How to Prevent a Biological Arms Race

By Erhard Geissler | 1990-04-01 12:00:00

Biological weapons: living organisms and viruses that are deliberately used for hostile purposes to cause disease or death. Their effects usually depend on their ability to multiply in the organism attacked

Toxic weapons: poisonous chemical compounds originally derived from living organisms which are deliberately used for hostile purposes to cause disease or death. In contrast to biological weapons, their effects depend on direct toxicity. Because they are non-living, they are a type of chemical weapon.

Biological and toxic weapons (B & TWs) have been of little military use until recently because they failed to meet four basic criteria:

  1. It must be possible to manufacture them on a large scale. They have posed severe safety problems for the workers producing them.)
  2. It must be possible to protect forces that use them. (There were no effective vaccines against most agents.)
  3. The contamination of any area should be brief, so that troops can occupy the region shortly after using the weapons. (The Japanese army was said to have suffered 10,000 casualties in 1942 by occupying an area of China.)
  4. After they are spread, the effects of these weapons must be controllable. (The Btack Death epidemic killed some 25 million people after infected corpses were seemingly used in an attack by the Tartars in 1346.

President Nixon, noting the disadvantages of BW agents, in 1969 unilaterally renounced their use by the U.S. The development, production, acquisition, transfer, stockpiling, and use of B & TWs have been prohibited by widely ratified international treaties.

However, in recent years, genetic engineering may have made biological warfare feasible. Viruses and toxins can now be studied, manipulated, and mass produced with relative safety. They have replaced bacteria as the most common type of potential B & T.

Pathogens can be developed that can overcome the immune barriers of a potential enemy and that are resistant to the drugs available to an enemy.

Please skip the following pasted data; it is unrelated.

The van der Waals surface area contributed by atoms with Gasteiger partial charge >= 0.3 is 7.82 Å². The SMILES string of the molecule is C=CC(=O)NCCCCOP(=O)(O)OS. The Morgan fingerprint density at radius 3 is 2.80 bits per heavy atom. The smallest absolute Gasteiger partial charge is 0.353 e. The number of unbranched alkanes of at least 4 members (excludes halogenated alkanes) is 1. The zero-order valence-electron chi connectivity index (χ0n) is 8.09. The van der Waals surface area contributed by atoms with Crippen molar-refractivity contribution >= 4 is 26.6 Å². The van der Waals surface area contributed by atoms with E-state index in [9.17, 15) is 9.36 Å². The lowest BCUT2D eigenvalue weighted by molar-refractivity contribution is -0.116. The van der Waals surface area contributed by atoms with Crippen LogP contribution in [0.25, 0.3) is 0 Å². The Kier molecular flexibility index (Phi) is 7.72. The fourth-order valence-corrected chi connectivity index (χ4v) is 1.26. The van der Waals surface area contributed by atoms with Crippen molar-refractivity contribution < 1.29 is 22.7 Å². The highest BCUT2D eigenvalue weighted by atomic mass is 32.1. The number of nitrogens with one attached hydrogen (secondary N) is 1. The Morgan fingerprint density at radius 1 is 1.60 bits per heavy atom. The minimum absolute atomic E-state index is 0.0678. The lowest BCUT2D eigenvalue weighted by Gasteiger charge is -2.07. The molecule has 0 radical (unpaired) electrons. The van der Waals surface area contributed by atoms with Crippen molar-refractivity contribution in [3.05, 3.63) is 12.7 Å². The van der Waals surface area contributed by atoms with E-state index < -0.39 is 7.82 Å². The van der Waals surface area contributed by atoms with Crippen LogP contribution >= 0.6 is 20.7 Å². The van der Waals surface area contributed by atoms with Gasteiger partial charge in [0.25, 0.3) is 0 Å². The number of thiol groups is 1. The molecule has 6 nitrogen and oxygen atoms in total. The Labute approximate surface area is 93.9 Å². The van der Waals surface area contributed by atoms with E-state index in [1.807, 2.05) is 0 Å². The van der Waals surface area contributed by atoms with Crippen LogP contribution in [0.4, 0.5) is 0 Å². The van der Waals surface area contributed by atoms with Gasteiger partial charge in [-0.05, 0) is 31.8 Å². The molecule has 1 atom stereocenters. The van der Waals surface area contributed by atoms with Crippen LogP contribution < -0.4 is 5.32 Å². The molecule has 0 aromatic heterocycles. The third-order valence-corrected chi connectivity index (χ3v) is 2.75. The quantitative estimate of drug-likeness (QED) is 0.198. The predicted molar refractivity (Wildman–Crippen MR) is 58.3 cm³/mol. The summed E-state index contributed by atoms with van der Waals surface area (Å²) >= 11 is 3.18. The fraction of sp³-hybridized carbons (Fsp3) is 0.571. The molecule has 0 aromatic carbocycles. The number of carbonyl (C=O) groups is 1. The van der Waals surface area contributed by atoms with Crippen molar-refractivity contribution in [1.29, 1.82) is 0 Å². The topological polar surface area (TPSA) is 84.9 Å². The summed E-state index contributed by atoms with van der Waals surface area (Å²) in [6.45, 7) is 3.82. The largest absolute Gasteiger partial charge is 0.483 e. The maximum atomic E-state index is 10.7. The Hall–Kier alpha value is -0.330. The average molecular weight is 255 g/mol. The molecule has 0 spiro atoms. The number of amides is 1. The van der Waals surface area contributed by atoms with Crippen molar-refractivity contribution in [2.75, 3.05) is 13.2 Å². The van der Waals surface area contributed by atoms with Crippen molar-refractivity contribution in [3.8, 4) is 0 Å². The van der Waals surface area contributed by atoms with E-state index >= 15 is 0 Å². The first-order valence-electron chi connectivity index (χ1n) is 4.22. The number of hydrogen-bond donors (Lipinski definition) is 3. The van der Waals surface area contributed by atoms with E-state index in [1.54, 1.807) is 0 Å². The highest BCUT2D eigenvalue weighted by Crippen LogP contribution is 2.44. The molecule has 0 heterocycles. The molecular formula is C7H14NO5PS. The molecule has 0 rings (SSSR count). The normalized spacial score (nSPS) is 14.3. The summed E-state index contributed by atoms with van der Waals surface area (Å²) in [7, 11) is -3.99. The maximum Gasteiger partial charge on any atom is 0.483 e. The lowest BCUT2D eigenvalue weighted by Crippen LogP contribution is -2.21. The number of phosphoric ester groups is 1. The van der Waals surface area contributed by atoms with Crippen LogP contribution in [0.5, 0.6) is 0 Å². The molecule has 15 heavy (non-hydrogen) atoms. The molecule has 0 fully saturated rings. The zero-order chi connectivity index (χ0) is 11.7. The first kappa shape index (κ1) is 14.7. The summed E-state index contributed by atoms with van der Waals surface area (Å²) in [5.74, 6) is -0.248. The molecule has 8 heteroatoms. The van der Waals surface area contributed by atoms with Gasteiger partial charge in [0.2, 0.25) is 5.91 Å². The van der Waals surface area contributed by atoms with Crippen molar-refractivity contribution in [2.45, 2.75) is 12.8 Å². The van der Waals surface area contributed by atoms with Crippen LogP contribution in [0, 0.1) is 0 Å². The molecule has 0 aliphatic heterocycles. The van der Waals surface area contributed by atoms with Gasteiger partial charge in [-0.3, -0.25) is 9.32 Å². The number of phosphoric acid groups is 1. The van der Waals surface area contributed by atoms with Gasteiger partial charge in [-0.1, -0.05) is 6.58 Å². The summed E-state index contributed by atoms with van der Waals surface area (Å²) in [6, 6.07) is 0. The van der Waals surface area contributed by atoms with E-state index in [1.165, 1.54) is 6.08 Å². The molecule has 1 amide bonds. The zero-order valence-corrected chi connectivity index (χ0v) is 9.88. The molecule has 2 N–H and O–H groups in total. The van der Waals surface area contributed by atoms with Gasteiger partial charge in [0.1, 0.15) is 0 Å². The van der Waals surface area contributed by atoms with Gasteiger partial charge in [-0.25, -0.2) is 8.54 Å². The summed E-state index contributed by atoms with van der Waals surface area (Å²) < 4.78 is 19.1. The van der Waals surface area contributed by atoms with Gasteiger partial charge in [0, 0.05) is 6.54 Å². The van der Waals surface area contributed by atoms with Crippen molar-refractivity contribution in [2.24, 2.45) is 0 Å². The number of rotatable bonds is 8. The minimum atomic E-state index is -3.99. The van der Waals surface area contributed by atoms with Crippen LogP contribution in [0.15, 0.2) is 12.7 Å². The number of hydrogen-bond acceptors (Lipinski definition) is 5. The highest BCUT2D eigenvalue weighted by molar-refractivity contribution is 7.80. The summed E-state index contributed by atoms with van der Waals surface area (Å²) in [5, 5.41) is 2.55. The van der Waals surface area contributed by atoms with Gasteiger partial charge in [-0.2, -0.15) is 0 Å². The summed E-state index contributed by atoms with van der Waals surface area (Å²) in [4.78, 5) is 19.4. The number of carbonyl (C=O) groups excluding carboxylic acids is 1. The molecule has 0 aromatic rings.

The Biological Weapons Convention binds only governments of Stales Parties-not their respective populations. Domestic legislation is necessary to prevent criminal access to such agents. Nevertheless, only a minority of States-Australia, Belgium, France, the Netherlands, New Zealand, Norway, and Britain-have incorporated the Convention into national law, as they are obliged to do under the terms of the treaty.

Most of the toxins studied by the U.S. research program are available from commercial companies that sell to biomedical laboratories. Until recently it was possible for non-authorized persons to obtain the material. Legislation is still lacking to prevent access to it bv terrorists and by the secret service.

Some 60 countries (mostly of the Third World) have not yet ratified the Convention, and numerous other States Parties to the Geneva Protocol have reserved the right to use chemical and bacteriological weapons if an adversary should use them first. This reservation contradicts the provisions of the Biological Weapons Convention and raises concern about adherence to it.

The Convention has loopholes: thus, although prohibiting the development and production of B & TWs, it does not forbid research or the development, production, and stockpiling of BW and TW agents for protective or other "peaceful" purposes. Indeed, biological warfare experts hold that the development of defensive measures requires investigation of offensive possibilities.

Such defensive activities are proliferating, increasing the danger to personnet and to the public. The leading research institution, Fort Detrick, Maryland, has experienced fire in a containment laboratory, misplaced vials of BW agents, laboratory spills, and employee exposures to BW agents.

The development of vaccines is a problematic issue. It is legitimate for governments to develop vaccines to protect personnel, including soldiers, serving where certain pathogens are endemic. U.S. soldiers in Vietnam were hospitalized more oflen because of infectious diseases than because of hostile action. However, other agents that are endemic in Southeast Asia are potential biological warfare agents. Vaccination, if used to protect researchers in offensive programs, and troops before an attack, would provide first-strike capability.

Verification of compliance with the Convention is not feasible. An additional protocol is needed to make participation in the exchange of scientific information legally binding.

To strengthen the BW Convention:

(a) Scientists should declare that they will not participate in offensive biological and toxin weapons research and development. (b) Scientists in nations that have not ratified the treaties should press their governments to do so. (c) States Parties which have declared their right to use, in retaliation, weapons banned by the Geneva Protocol, should withdraw their reservation. This includes Canada. (d) Scientists should work together on long-term visits in facilities where work is done relating to the Convention.

Professor Geissler is a geneticist at the Academy of Sciences, GDR, 115 Berlin-Buch.

Peace Magazine Apr-May 1990

Peace Magazine Apr-May 1990, page 22. Some rights reserved.

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